On writing clean code … for combat

So, we have discussed the important of clean code before. That article showed how economic exchanges could clean up otherwise messy steps involved in the processes of cloning. But what happens if your mess is bigger than a single step? – In our new technology blog post, we invite you to join us for (code) combat …

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On writing clean database code

In earlier articles we looked at the way we use “economic exchanges” to simplify complex code into a series of small understandable steps. We use similar ideas to build up business logic in our DBIx::Class model layer: combining multiple small predefined queries together to create more complex conditions for generating SQL queries against the database.

Read on below if you take the challenge to read “0011001010” language of our database experts who love to share knowledge with you again about clean code.

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Avoiding Multiple Inheritance with Traits

When reading through the literature of how games are built, we find that a common pattern for many games is the Entity-Component-System (ECS) pattern, first used in one of our favorite games Thief: The Dark Project. Tau Station uses ECS for items the characters can find and it’s proven very flexible and since we’re not a traditional “graphic” game, some of the known drawbacks of ECS don’t apply to us. However, we also make use of traditional object-oriented programming (OOP) and that’s where we wish to avoid a common trap that many software developers fall into: multiple inheritance.

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Metric Time in Tau Station

If you’ve been following Tau Station’s progress, you know we’re creating a science fiction universe in Perl for people to enjoy. As of this writing, the time in Tau Station is 194.18/89:189 GCT.

A digital clock displaying Galactic Coordinated Time of 194.18/89:189
A digital clock displaying Galactic Coordinated Time of 194.18/89:189. The numbers are in the order year.day/segment:unit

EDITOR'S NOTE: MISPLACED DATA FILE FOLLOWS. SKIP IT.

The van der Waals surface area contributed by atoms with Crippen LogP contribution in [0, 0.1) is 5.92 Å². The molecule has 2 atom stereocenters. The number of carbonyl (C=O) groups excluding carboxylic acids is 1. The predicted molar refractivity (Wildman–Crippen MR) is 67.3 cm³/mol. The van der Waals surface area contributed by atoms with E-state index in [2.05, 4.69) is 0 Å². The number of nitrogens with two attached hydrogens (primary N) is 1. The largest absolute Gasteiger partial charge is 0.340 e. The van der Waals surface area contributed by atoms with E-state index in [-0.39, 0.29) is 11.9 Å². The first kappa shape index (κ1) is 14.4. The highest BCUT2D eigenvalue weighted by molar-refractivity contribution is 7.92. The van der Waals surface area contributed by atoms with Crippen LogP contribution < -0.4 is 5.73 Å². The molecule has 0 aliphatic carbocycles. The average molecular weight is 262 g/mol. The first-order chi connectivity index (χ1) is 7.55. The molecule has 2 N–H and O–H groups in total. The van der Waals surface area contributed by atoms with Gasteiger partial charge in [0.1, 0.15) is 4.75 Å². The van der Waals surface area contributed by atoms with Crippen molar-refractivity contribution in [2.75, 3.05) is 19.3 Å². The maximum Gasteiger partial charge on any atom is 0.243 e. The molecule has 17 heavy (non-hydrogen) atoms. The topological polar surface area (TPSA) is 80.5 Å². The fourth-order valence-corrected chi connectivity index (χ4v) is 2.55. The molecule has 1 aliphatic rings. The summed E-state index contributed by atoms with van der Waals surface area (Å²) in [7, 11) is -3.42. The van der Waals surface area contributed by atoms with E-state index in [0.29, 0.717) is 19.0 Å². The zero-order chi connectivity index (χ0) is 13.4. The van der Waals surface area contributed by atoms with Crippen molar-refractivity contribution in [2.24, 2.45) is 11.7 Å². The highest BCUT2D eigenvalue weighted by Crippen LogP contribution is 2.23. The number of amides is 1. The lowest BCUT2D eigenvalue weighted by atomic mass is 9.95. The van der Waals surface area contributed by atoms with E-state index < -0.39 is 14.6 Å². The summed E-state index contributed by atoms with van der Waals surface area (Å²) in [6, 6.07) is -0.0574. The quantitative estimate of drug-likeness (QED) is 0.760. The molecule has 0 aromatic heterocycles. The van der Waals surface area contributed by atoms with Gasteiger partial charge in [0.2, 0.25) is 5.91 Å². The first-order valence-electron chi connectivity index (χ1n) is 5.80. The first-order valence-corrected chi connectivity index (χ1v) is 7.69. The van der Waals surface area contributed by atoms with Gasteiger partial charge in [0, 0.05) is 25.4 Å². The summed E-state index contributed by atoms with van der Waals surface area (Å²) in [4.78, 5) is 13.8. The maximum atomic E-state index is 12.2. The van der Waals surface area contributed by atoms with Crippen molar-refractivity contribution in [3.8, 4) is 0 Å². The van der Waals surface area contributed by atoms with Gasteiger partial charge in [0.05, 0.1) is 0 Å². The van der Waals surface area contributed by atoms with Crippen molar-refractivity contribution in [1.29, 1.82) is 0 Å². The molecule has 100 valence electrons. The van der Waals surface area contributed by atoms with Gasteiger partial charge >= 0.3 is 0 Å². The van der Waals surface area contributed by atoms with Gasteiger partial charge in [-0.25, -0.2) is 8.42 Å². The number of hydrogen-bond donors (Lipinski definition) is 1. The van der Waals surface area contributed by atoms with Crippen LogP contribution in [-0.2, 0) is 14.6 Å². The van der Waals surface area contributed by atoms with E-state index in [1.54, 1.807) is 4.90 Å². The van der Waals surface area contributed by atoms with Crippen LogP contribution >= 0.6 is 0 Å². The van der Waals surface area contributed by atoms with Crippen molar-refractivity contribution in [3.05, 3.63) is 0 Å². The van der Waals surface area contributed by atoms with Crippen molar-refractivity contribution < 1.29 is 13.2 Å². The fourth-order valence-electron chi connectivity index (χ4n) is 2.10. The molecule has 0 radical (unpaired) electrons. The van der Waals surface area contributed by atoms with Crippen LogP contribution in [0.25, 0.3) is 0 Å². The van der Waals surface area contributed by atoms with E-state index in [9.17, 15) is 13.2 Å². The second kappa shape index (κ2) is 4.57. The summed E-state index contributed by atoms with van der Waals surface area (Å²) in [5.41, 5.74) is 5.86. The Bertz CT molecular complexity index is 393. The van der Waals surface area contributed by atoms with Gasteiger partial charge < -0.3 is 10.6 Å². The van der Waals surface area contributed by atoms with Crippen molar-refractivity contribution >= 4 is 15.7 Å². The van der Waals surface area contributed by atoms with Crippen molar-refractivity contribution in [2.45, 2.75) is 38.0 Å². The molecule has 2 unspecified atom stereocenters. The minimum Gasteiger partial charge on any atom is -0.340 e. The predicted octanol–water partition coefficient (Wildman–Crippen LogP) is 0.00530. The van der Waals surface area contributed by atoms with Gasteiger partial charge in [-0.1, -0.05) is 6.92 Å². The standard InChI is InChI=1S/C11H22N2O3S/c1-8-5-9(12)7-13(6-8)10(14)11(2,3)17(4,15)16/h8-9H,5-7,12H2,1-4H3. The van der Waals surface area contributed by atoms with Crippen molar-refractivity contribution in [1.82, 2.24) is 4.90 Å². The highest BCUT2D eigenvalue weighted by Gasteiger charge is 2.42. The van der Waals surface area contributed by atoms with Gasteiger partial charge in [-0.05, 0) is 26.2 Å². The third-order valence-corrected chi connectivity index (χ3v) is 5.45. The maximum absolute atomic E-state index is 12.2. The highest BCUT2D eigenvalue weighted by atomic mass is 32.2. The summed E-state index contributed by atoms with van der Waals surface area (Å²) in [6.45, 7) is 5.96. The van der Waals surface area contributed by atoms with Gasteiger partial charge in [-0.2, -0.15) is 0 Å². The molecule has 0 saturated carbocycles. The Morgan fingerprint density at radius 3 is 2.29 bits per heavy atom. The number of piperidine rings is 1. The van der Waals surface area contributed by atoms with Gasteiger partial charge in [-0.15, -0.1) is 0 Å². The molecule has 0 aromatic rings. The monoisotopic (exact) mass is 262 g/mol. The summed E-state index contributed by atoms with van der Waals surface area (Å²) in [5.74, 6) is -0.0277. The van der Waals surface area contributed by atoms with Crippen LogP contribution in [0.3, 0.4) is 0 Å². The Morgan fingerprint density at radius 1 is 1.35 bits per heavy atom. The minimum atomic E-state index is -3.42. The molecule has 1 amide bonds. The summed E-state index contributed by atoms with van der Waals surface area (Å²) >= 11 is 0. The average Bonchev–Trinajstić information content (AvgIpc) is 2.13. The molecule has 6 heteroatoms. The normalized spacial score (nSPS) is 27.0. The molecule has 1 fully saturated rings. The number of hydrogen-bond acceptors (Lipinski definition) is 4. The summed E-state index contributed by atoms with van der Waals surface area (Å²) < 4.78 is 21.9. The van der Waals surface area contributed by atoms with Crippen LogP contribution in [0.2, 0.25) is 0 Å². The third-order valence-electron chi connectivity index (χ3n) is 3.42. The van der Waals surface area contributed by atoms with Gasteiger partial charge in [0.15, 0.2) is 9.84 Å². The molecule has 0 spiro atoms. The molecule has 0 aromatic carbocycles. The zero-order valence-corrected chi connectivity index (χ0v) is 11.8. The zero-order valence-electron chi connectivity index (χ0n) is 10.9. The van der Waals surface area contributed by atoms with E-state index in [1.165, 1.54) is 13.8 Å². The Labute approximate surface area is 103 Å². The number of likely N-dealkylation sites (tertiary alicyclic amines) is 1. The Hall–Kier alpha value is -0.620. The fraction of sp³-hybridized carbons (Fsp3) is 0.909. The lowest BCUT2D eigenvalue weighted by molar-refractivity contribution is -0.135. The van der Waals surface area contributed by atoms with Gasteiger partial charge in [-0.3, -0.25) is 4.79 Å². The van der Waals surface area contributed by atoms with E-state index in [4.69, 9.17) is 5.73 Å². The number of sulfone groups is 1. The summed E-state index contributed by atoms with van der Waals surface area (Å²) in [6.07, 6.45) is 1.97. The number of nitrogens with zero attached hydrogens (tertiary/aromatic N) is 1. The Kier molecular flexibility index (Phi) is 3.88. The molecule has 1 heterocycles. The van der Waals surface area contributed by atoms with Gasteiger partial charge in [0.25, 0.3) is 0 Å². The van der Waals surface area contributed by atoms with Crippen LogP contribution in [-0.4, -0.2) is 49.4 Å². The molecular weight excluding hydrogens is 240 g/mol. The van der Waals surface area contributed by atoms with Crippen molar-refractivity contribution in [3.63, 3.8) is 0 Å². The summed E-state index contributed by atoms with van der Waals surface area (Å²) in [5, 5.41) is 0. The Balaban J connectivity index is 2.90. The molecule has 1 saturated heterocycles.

“GCT” stands for “Galactic Coordinated Time” and that’s a variant of metric time. Our software developers wish we had that in the real world, but alas, we don’t.

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Tau Station Sticker Fun

Next month our game designer, Curtis, will be giving a talk about Tau Station at the FOSDEM conference in Brussels. We considered sending him with flyers to hand out but decided that stickers would be a lot more fun. Because who doesn’t love stickers?!

Using some of our favorite images from Tau Station’s background art, our graphic designer Tania put together this collection of stickers to give everyone a glimpse into our universe. Some of these pictures are new and haven’t been shown anywhere before.

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The Tau Station Universe: Software

Previously we discussed the tech stack that Tau Station runs on, but today we thought that we’d give some in-depth examples of the software hurdles we face. There will be Perl code in this blog entry, but the concepts should be generally familiar to anyone with a software engineering background.

As we mentioned in the tech stack post, we use Catalyst for our Web framework. For those unfamiliar with Perl, you could think of Catalyst as “Ruby on Rails” for Perl, but that’s not really accurate. What makes Catalyst so powerful is that unlike other Web MVC (model-view-controller) frameworks, it doesn’t have strong preferences for how you implement the various components. You’re not forced to choose a particular ORM for your model—you can even skip an ORM entirely—and you can choose whatever tools you wish for rendering your view (typically, the stuff you see in a Web browser). As a result, you can choose exactly the tools you need for each component of your system.

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Tau Station’s Tech Stack

People have been asking about our technology stack, so this post will be a bit “tech heavy.” Further, it will be opinionated tech-heavy. You’ve been warned!
When I started Tau Station, I knew that I was primarily looking for a robust Web framework, a flexible ORM (object-relational mapper), and a strong database. Due to my having been heavily involved in open source for years, only open source products were considered.

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